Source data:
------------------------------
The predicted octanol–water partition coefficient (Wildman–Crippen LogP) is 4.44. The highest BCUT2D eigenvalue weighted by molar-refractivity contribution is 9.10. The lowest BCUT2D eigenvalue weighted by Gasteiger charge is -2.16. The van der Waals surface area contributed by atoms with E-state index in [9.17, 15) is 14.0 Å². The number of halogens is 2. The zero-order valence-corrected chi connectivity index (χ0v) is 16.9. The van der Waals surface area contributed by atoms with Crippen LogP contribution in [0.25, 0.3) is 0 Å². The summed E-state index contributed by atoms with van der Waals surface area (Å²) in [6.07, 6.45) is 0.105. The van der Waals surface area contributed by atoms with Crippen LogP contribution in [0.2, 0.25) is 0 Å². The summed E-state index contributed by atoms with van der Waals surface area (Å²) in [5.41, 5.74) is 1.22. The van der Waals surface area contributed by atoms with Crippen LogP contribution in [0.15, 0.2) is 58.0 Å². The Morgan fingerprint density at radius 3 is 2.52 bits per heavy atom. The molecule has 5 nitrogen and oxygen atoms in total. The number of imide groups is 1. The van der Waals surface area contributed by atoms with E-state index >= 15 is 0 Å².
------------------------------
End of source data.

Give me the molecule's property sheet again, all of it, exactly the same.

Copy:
The predicted octanol–water partition coefficient (Wildman–Crippen LogP) is 4.44. The highest BCUT2D eigenvalue weighted by molar-refractivity contribution is 9.10. The lowest BCUT2D eigenvalue weighted by Gasteiger charge is -2.16. The van der Waals surface area contributed by atoms with E-state index in [9.17, 15) is 14.0 Å². The number of halogens is 2. The zero-order valence-corrected chi connectivity index (χ0v) is 16.9. The van der Waals surface area contributed by atoms with Crippen LogP contribution in [0.25, 0.3) is 0 Å². The summed E-state index contributed by atoms with van der Waals surface area (Å²) in [6.07, 6.45) is 0.105. The van der Waals surface area contributed by atoms with Crippen LogP contribution in [0.2, 0.25) is 0 Å². The summed E-state index contributed by atoms with van der Waals surface area (Å²) in [5.41, 5.74) is 1.22. The van der Waals surface area contributed by atoms with Crippen LogP contribution in [0.15, 0.2) is 58.0 Å². The Morgan fingerprint density at radius 3 is 2.52 bits per heavy atom. The molecule has 5 nitrogen and oxygen atoms in total. The number of imide groups is 1. The van der Waals surface area contributed by atoms with E-state index >= 15 is 0 Å².